Adolescent females were significantly more likely than adolescent males to meet fruit and vegetable recommendations, however, the proportion overall was very low (90% did not meet recommendations). Although consistent with previous epidemiological evidence [34], this finding is particularly concerning with higher consumption of fruit and vegetables significantly associated with reduced risk of cancer [35], coronary heart disease [36], and other chronic diseases. It is also evident that adolescent males and females were equally as likely to exceed added sugar recommendations, consume an SSB, and fail to meet physical activity guidelines, which is inconsistent with previous evidence to date. Previous research suggests adolescent males typically consume SSBs and foods comprising high levels of added sugars at higher rates than adolescent females [37]. Physical activity participation among females has been shown to decrease in adolescence, compared to steady participation among males [32]. No such sex difference was observed in physical activity patterns among male and female adolescents in this study, suggesting this group are universally likely to benefit from physical activity promotion efforts. While health behavioural changes are expected to occur with increasing autonomy and developmental changes during adolescence, these current findings suggest that health promotion efforts can broadly target young people irrespective of sex, and are urgently needed particularly to increase fruit and vegetable consumption and encourage physical activity.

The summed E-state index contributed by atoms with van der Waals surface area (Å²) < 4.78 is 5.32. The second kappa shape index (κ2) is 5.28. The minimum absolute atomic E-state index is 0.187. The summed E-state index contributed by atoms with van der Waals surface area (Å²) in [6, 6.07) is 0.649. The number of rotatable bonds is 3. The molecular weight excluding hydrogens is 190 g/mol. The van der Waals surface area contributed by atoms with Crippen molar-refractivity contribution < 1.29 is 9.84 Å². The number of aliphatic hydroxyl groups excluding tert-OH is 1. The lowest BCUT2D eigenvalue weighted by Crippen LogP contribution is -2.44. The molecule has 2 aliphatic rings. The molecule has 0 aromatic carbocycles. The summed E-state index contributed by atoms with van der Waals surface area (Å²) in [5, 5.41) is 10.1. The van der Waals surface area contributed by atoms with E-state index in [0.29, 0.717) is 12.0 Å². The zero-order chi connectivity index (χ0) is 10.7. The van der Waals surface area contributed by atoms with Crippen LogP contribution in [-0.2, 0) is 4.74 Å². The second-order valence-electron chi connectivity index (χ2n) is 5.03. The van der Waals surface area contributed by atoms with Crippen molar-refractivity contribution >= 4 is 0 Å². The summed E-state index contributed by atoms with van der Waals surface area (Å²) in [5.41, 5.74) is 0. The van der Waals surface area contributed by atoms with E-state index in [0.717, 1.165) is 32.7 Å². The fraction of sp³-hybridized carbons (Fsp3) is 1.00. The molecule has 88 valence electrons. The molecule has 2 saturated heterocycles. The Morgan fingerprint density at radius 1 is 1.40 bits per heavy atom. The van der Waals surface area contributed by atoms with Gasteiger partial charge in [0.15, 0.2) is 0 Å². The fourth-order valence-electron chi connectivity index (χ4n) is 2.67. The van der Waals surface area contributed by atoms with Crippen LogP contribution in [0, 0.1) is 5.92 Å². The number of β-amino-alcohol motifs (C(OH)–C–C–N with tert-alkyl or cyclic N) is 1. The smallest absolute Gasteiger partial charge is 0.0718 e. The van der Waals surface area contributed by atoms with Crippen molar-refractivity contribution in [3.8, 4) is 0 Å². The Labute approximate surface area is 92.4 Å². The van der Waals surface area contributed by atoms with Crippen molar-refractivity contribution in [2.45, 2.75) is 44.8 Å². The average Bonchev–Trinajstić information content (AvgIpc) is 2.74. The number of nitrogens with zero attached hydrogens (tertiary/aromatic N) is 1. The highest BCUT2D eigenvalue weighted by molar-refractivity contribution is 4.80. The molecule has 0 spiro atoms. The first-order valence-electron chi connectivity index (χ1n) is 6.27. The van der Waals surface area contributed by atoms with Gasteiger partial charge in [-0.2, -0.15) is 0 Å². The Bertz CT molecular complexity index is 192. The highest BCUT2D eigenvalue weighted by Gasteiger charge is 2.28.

In the current study, emerging adults had a cluster of lifestyle risk factors, such as low fruit and vegetable consumption, a high proportion consuming SSBs and having overweight/obesity, which are associated with adverse health outcomes in adulthood. Previous research has highlighted that emerging adults are at increased risk for excess weight gain [11]. Physical activity has also been shown to decrease during this stage [38], although this was not supported by the current study. There is evidence to suggest that lifestyle behaviours and weight status strongly track over time, highlighting the importance of establishing healthy behaviours at an early life stage [39]. As emerging adults are likely to have greater agency and ability to make decisions for themselves, this is a key opportunity to intervene regarding nutrition education, cooking skills, the importance of physical activity, while tailoring strategies to some of the challenges of this life stage. Emerging adulthood is a critical period of transition, and while this phase is marked by relative employment, residential and relationship instability, it remains a key time for establishing identity and self-efficacy [40]. Certainly, emerging adults have greater independence and often capacity for self-reflection, and thus warrant consideration as a unique developmental period from a public health/prevention perspective [41].